Dr. Roach: Grapefruit can interfere with medication | Lifestyles

Dear Dr. Roach: If taking blood pressure medication (losartan) at night, is it okay to eat grapefruit in the morning? Are there other foods that can interfere with blood pressure medication? Does the time of day make a difference? –DL

To respond: Grapefruit juice can interfere with the metabolism of certain drugs, making some more toxic and others less effective. There are only a few drugs where this effect is significant, such as some HIV drugs. Losartan and grapefruit juice have minimal interaction. {

Sometimes separating the drug and grapefruit juice is enough to eliminate the interaction, but in other cases grapefruit juice should only be consumed sparingly or not at all. Your pharmacist is the expert on this.

The main dietary concern with losartan involves foods high in potassium. A few people, such as those with kidney disease, may need to limit their potassium intake when taking losartan or similar medications. Your doctor is the expert on this.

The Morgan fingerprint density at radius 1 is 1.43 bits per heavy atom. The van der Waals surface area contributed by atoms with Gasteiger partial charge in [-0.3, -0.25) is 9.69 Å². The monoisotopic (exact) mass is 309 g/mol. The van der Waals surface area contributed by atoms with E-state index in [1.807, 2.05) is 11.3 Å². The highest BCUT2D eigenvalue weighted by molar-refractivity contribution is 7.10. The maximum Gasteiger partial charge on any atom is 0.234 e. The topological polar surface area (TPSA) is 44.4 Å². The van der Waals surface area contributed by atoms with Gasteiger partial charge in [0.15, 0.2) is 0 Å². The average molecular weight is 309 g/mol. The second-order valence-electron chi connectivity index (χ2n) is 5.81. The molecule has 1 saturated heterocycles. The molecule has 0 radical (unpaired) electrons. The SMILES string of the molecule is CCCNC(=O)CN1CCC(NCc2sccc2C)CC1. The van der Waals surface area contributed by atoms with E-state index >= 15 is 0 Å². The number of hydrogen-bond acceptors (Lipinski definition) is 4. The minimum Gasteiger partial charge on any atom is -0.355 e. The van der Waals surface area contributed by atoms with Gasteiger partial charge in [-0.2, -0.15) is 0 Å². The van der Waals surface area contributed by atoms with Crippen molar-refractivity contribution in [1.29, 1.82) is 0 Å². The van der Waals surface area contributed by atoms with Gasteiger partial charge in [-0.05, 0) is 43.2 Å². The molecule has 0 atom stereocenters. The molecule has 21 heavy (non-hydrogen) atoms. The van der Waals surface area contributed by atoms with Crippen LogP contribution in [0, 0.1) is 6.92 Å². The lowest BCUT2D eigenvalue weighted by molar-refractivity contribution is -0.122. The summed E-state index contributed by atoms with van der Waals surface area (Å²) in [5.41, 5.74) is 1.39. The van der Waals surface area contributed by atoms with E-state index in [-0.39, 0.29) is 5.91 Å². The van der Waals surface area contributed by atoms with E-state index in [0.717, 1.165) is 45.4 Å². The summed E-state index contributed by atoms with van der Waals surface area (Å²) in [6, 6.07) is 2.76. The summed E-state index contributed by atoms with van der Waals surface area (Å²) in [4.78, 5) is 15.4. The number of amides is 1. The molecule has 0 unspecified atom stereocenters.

Dear Dr. Roach: I am 76 years old and constipation has never been a problem until now! I have long suffered from benign prostatic hyperplasia and nightly multiple urination is the norm. I was recently prescribed tamsulosin. Could this be the cause of my bowel changes? – SIR

To respond: When a symptom appears after a new medication, it is always wise to consider whether it is a side effect of the medication. It could definitely be for you, but constipation is not a common side effect (6% of men have diarrhea and there are only occasional cases of constipation).

Constipation is more common as we age. Sixteen percent of 65-year-old men suffer from constipation, which rises to 26% of 80-year-old men (the rate for women is about 10% higher). I would also review your diet for any changes, as well as make sure you have adequate but not excessive water intake.

Finally, low thyroid levels are common in older people, and it’s worth doing a quick blood test if the problem persists.

(Dr. Roach regrets that he cannot respond to individual letters, but will incorporate them into the column whenever possible. Readers may email questions to ToYourGoodHealth@med.cornell.edu or send mail to 628 Virginia Dr., Orlando, FL 32803. )

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